As President Donald Trump steps up efforts to engage North Korea in nuclear disarmament talks, the State Department is in the most turmoil since the president's inauguration, CNBC reported.
The latest upheaval came Tuesday with the sudden firing of Secretary of State Rex Tillerson, who was dismissed with few details provided by the White House. Trump picked CIA Director Mike Pompeo to be the next secretary of state.
The moves followed Trump's abrupt announcement last week of a yet-to-be-arranged meeting with North Korean leader Kim Jong Un.
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The U.S. Immigration and Customs Enforcement spokesman in San Francisco has resigned after becoming frustrated by Trump administration statements about a recent sweep targeting illegal immigration.
James Schwab told The Chronicle on Monday that officials, including U.S. Attorney General Jeff Sessions, repeatedly said roughly 800 immigrants escaped arrest because Oakland Mayor Libby Schaff's Feb. 24 warning about the four-day operation.
Cesar Calle was the perfect match for his wife of over 22 years, Monica, in more ways than one.
"It's kind of like winning the lottery," Monica said.
After having their third child, Monica suffered from polycystic kidney disease. Two and a half years ago she started peritoneal dialysis, a method of removing waste from the bloodstream when the kidney cannot.
Thousands of children's shoes are on display Tuesday outside the U.S. View gallery »
Dan Kitwood/Getty Images, File
For Amber McAuley, life in Salisbury — a picturesque cathedral town best known as the gateway to Stonehenge — has become surreal ever since the town became the scene of a spy drama worthy of John le Carre.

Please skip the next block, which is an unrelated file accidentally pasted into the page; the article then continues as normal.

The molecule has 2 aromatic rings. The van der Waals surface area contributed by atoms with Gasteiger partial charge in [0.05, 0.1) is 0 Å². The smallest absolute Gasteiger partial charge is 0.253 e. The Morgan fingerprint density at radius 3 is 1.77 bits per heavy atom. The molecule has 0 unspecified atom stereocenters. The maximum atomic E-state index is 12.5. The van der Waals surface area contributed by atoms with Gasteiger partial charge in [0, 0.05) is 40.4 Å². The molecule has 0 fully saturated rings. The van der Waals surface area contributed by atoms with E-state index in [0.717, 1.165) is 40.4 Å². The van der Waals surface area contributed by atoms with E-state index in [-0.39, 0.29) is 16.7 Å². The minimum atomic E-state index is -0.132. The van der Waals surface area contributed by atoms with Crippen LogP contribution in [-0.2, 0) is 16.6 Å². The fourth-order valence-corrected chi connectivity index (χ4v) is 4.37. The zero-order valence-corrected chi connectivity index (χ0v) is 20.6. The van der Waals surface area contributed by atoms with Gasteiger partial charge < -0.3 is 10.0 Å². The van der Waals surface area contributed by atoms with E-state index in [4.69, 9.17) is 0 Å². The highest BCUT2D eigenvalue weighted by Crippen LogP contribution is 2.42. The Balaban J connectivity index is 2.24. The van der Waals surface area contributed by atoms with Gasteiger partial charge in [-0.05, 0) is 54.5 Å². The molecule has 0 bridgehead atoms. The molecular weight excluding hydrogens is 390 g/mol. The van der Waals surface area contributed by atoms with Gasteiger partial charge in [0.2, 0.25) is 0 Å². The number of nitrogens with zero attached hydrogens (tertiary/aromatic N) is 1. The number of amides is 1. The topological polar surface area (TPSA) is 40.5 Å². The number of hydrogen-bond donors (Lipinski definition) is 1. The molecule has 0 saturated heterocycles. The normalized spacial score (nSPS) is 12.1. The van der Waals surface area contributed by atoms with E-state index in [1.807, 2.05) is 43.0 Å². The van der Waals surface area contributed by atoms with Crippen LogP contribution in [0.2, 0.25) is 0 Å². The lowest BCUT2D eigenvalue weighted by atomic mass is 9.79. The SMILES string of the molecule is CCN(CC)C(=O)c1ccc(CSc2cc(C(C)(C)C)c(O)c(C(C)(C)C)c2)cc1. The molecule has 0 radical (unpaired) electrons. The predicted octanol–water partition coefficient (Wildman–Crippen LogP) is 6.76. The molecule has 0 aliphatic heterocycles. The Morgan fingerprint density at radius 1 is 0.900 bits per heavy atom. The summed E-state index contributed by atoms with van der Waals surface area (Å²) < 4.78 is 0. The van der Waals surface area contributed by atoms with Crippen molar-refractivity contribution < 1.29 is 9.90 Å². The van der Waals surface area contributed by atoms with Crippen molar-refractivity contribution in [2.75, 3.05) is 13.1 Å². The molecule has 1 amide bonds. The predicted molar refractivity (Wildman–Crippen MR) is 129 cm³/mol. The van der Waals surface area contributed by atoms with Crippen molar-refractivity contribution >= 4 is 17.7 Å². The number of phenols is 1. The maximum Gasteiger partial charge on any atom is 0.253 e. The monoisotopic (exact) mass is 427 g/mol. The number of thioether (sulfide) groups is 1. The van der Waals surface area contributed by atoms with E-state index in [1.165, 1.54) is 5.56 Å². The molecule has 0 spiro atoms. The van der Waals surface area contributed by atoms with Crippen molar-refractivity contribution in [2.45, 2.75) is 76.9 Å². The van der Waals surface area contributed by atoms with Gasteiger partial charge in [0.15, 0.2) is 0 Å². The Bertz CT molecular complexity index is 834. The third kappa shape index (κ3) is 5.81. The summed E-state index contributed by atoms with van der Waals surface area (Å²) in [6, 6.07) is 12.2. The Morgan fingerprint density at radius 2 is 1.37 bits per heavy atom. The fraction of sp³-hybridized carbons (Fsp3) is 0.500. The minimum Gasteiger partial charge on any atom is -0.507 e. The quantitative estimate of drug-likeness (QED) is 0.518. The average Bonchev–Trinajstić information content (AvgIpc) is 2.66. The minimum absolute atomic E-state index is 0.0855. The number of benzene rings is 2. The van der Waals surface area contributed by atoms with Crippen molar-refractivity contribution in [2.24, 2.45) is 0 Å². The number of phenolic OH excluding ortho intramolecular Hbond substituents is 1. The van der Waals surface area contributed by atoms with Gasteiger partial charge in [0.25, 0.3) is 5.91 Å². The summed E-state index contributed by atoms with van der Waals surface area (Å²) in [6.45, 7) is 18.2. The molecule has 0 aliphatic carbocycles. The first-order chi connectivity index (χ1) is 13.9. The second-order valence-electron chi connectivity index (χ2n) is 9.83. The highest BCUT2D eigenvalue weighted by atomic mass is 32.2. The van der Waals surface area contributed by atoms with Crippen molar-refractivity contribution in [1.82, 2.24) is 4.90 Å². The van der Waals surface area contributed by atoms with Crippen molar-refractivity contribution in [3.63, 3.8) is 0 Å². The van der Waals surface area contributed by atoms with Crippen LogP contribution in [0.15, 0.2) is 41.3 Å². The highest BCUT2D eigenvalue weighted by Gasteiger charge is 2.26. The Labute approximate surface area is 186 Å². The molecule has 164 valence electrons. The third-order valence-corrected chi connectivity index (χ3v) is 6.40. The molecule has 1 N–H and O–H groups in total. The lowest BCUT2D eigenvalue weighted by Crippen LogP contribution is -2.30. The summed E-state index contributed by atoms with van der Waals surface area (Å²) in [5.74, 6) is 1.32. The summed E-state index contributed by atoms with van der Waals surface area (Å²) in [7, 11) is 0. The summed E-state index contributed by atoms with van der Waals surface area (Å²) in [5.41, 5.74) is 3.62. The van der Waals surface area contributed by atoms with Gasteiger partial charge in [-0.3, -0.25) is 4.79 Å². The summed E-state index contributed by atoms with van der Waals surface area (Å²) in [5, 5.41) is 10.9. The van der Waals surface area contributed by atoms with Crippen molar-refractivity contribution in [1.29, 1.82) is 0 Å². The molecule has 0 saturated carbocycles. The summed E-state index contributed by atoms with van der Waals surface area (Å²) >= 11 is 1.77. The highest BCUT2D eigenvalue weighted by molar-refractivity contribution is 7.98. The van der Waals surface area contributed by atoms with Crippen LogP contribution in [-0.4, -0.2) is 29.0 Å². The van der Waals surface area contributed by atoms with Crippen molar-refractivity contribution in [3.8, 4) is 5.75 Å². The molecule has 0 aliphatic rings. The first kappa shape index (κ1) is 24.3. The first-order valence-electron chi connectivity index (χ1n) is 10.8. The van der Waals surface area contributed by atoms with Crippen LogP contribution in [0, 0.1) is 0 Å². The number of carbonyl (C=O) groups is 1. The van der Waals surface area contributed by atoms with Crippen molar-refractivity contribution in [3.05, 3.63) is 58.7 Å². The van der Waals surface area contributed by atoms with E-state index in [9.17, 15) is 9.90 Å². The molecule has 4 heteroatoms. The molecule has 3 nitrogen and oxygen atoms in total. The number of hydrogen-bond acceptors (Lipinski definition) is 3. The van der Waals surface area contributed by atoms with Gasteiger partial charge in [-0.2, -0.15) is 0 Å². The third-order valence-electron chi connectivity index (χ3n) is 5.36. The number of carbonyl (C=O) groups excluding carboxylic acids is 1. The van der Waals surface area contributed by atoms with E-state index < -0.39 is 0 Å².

The 20-year-old film student became a bit player in the story when she went to the Mill pub on March 4, only to learn the next day that a former Russian spy and his daughter might have been poisoned there a few hours earlier.
"It all just kind of feels a bit surreal," she said after serving customers at a coffee shop in Salisbury. "It's just so strange, going on your phone and seeing where you live (in the news), when it is such a quaint, quiet city. ... I can't quite believe it."
L'Osservatore Romano/Pool Photo via AP
Pope Francis marked his fifth anniversary as pope Tuesday by receiving votes of confidence from his predecessor and from the current Vatican No. 2 — as well as faithful around the globe — seeking to rebut criticism about his reform-minded papacy and encouraging him to push the envelope even further.
First out of the gate was Emeritus Pope Benedict XVI, whose historic resignation paved the way for Francis' election on March 13, 2013. In a letter released on the eve of Francis' fifth anniversary as pope, Benedict publicly dismissed as "foolish prejudice" those who say Francis has no theological heft and represents a rupture from his own papacy.
Welcoming the release of a new Vatican-curated volume on "The Theology of Pope Francis," Benedict said the books "show Pope Francis is a man of profound philosophical and theological training and help to see the interior continuity between the two pontificates, with all the differences in style and temperament."
Gov. Bruce Rauner said Tuesday that he will veto a bill to license gun dealers in Illinois, despite pressure from Democrats, including Chicago Mayor Rahm Emanuel, to sign the legislation.
Rauner, a first-term Republican, said in an interview with downstate radio station WJPF that he will veto Senate Bill 1657, known as the Gun Dealer Licensing Act, which passed the legislature in late February.